Sex toy sales have exploded as millions around the world seek to spice up lockdown with new bedroom accessories and Western societies shake off the last taboos around female pleasure.
Sofia (not her real name), a 29-year-old singleton in Paris, overcame her "psychological barrier" to sex toys when the first lockdown kicked in last March.
"Something clicked," she told AFP. "I knew it was the right time, that we were entering a crazy period during which I was going to be cut off from all social contact and my love life."
Berlin manufacturers WOW say their global sales have trebled over the past year.
They have shifted more than four million of their most popular model, the "Womanizer".
Sweden's LELO says sex toy sales were up 10% in 2020, despite stores being closed.
A report last year by Statista said the global market was set to almost double from $28.6 billion to $52.7 billion between 2019 and 2026.
This is about more than lockdown boredom, says Christophe Manceau of market researchers Kantar, pointing to the wider "porno-ization of society."
"Western societies have reached an era in which sexual well-being is totally normal. Buying a sex toy is no longer taboo at all, quite the contrary," he told AFP.
Sex toys have been "completely democratized," adds sex historian Virginie Girod. "They are seen as playful and banal."
Part of this lies in the changing public discourse around sex -- not just franker, but also more focused on the female experience.
Celebrities are helping to set the tone: British songwriter Lily Allen signed a sponsorship deal with Womanizer last year, while in 2016 actor Emma Watson endorsed an educational site about female masturbation.
The products are changing along with attitudes. Traditional phalluses are in decline, in favor of increasingly ingenious forms of stimulation and high-end design.
Dutch brand Biird offers a sex toy that doubles as a bedside lamp, while technological advances have already seen a boom in remote, app-controlled devices for long-distance relationships.
In most Western countries -- and increasingly around the world -- lingering media taboos around sex are being wiped out in the digital age.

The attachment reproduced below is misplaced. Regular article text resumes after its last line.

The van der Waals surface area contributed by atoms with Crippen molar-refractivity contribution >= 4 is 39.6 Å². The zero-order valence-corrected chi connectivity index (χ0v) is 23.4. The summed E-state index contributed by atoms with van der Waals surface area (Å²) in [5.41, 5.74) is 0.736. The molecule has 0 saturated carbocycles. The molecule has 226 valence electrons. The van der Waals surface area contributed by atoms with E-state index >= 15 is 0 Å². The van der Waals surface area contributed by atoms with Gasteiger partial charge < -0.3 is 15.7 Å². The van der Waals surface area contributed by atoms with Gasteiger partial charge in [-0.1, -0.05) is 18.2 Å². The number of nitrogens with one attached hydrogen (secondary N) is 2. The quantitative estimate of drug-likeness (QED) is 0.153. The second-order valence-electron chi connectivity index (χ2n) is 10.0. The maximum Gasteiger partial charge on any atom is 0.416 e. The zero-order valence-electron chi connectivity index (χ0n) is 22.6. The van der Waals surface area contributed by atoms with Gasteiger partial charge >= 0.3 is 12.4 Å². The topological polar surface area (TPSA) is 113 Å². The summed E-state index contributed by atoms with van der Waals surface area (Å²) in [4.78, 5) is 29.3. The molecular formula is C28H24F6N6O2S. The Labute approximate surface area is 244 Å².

Podcasts in particular, with their endless airtime and near-total lack of censorship, have allowed "sexperts" to explore niches that had rarely — or never — been touched before.
Hit shows run the gamut from "Inner Hoe Uprising", hosted by four black queer feminists, to "Celestial Sex" by Chris Duce, who grew up in a devout Mormon family and tackles questions around sex and religion.
Others have discussed everything from sex for cancer patients ("Dying for Sex"), to the dating experiences of someone with a stoma (an opening in the abdomen to allow waste out of her body) on "Doing It! With Hannah Witton."
Ironically, despite its reputation, France has lagged behind much of the Western world in its public discourse -- often preferring a less crude, more intellectual approach to the subject.
There is little in France to compare with the outrageously candid "Guys We Fucked" podcast by two New York comedians, for instance, while frank discussions of gay sex are even harder to come by.
If things are slowly loosening up in France, it may have the #MeToo phenomenon to thank.
Despite the focus on sexual abuse, the female empowerment that accompanied #MeToo opened up a broader conversation around sex -- "that of pleasure and joy, rather than sexuality that is constrained and suffering," said Nathalie Giraud-Desforges, a Paris sex therapist.
"#MeToo gave people the words to talk about female pleasure which were taboo for a long time, especially in France," she said.